Patient MH, 30/M, presents with a 13-year history of ankylosing spondylitis (AS) with bamboo spine, previously managed with non-steroidal anti-inflammatory drugs (NSAIDs), Sulfasalazine, Adalimumab, and Golimumab, but still with flaring of symptoms – should we continue with tumor necrosis factor (TNF) inhibitors or switch to a different medication?

This was the case presented by Prof. James Wei, Professor of the Institute of Medicine, Division of Immunology and Rheumatology, at the Chung Shan Medical University Hospital, Taichung, Taiwan, during the Philippine Rheumatologic Association (PRA) Annual Convention on 01 March 2024.

AS is just part of the spectrum of spondyloarthritis (SpA) diseases, which includes psoriatic arthritis, reactive arthritis, and other conditions (Fig. 1). Current treatment options include NSAIDs, conventional synthetic disease-modifying anti-rheumatic drugs (csDMARDs), and novel immune-targeted therapies such as interleukin inhibitors.1


Of the interleukins, interleukin-17 (IL-17) has been identified as a key cytokine in the pathogenesis of AS. IL-17 inhibitors are approved for the management of psoriasis, psoriatic arthritis, and AS. They are primarily involved in host defenses, tissue repair, and inflammatory diseases.1

Secukinumab is an IL-17 inhibitor extensively studied in the management of AS. In the MEASURE 1 and MEASURE 2 studies, administration of Secukinumab 150 mg led to significant improvements in the Ankylosing Spondylitis Disease Activity Score (ASAS) 20 and ASAS 40 response versus placebo as early as in week 1 after treatment.3 This was supported by a study among the Asian population wherein there were more Asian patients achieving ASAS 20 and ASAS 40 response versus the overall population.4 Furthermore, in the SURPASS study, majority of patients showed no radiographic progression when treated with Secukinumab.5

Overall, several clinical studies demonstrated that Secukinumab has a comparable efficacy with TNF inhibitors in the management of axial and peripheral arthritis, enthesitis, dactylitis, as well as preventing radiographic progression of the disease. Better efficacy in plaque psoriasis has been observed. Moreover, there were no risks seen in patients with tuberculosis.1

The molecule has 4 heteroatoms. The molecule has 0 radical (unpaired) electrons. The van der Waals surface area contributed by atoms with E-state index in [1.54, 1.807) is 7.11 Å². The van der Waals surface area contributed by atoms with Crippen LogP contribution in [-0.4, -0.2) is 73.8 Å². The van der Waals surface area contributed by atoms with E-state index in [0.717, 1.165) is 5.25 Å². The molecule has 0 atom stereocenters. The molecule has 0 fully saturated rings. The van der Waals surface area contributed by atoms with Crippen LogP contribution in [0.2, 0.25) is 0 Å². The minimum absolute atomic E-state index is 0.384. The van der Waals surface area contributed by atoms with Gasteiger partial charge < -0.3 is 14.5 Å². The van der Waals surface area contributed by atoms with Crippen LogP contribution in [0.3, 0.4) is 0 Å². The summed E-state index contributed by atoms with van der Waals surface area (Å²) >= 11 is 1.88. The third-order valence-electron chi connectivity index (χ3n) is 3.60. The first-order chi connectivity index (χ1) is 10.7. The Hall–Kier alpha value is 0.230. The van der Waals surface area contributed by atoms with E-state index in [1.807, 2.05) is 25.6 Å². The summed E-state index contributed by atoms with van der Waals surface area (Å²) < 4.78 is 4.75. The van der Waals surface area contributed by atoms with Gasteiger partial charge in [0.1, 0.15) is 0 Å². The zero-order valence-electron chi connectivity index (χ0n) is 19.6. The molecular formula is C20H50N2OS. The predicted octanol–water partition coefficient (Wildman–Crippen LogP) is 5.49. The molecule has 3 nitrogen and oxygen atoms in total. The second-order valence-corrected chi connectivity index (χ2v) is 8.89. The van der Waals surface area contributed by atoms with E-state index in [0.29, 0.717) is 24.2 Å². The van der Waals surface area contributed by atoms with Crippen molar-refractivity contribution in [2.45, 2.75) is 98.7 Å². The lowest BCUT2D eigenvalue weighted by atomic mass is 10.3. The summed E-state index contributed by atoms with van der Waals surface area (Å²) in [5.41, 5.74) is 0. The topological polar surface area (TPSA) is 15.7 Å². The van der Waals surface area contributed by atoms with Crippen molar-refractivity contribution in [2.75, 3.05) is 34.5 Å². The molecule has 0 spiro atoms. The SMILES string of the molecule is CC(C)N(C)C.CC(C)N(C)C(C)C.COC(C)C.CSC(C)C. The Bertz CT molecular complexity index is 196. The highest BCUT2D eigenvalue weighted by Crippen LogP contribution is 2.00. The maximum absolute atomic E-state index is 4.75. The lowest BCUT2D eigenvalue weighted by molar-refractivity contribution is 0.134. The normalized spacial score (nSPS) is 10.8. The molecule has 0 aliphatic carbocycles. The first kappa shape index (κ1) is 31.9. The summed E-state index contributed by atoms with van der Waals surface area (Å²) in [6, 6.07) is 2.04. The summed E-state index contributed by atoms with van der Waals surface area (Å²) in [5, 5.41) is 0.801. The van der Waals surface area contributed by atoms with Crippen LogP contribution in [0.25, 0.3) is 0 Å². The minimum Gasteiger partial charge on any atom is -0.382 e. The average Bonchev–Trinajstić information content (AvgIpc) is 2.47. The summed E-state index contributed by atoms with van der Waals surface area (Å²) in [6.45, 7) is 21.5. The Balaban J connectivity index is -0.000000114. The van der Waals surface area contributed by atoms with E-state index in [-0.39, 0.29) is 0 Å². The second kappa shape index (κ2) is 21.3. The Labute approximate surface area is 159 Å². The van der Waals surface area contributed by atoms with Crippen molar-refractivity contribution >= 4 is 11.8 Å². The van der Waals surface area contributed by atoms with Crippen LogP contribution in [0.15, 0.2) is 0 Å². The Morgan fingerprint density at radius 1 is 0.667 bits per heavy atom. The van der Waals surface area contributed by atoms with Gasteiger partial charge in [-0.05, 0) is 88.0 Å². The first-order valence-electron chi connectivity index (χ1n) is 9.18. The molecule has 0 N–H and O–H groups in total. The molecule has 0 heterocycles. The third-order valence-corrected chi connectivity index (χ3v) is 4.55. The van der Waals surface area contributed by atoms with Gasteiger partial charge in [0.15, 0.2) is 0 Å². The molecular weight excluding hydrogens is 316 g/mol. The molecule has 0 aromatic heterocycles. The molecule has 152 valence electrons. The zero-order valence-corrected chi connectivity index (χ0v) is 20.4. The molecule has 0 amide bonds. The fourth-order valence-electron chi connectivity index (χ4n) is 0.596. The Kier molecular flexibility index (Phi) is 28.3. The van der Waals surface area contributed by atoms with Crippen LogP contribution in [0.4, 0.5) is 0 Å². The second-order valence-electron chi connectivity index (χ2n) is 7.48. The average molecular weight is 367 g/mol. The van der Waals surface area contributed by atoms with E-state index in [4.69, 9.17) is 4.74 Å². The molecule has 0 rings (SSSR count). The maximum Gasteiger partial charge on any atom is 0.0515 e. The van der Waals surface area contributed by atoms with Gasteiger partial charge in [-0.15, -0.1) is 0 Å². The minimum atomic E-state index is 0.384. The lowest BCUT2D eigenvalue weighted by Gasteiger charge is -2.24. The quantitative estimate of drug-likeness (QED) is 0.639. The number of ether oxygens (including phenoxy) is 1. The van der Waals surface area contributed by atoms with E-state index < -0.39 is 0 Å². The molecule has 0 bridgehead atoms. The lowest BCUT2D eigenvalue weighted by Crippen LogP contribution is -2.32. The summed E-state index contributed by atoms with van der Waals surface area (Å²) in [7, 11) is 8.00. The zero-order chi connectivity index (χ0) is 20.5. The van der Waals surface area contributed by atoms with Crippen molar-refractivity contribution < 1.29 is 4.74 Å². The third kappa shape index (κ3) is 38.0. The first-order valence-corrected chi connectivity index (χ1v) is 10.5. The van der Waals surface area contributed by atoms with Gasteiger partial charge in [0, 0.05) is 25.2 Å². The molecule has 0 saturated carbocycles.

The primary goal in the management of SpA is to maximize health-related quality of life. According to the 2022 Assessment of Spondyloarthritis International Society and European Alliance of Associations for Rheumatology (ASAS-EULAR) Recommendations, education, exercise, physical therapy, rehabilitation, patient associations, and self-help groups will support holistic management. In terms of pharmacologic treatment, following a first biologic DMARD failure, switching to another biologic DMARD (TNF or IL-17 inhibitor) or a janus kinase (JAK) inhibitor should be considered (Fig. 2). A personalized approach in the management of patients with SpA, based on individual need and supported by scientific evidence and shared decision-making, should be done.6


Going back to our case, patient was started with Secukinumab. Clinical improvements were seen as early as within the first week of treatment. C-reactive protein (CRP) levels decreased from 3 to 0.3. There were no adverse events that occurred. More importantly, quality of life has been significantly improved.1

This shows that Secukinumab, through disease modification with IL-17 inhibition, is a potent option for the management of patients with AS.1

For more information on Secukinumab (Scapho®), read the full prescribing information here.


  1. Wei. (2024). Radiographic and Clinical Evidence of Disease Modification with IL-17 Inhibition. Presented during the PRA Annual Convention on 01 March 2024.
  2. Wei at al. (2013). Chronic Inflammation: Causes, Treatment Options, and Role in Disease.  Nova Science Publishers, Inc.
  3. Baeten et al. (2015). Secukinumab, an Interleukin-17A Inhibitor, in Ankylosing Spondylitis. New England Journal of Medicine. 373:2534-2548.
  4. Wei et al. (2017). Efficacy and Safety of Secukinumab in Asian Patients with Active Ankylosing Spondylitis: 52-Week Pooled Results From Two Phase 3 Studies. International Journal of Rheumatic Diseases. 20(5):589-596.
  5. Baraliakos et al. (2022). Effect of Secukinumab versus Adalimumab Biosimilar on Radiographic Progression in Patients with Radiographic Axial Spondyloarthritis: A Randomized Phase IIIb Study. Presented during the ACR Convergence 2022.
  6. Ramiro et al. (2023). ASAS-EULAR Recommendations for the Management of Axial Spondyloarthritis: 2022 Update. Annals of the Rheumatic Diseases. 82(1):19-34.
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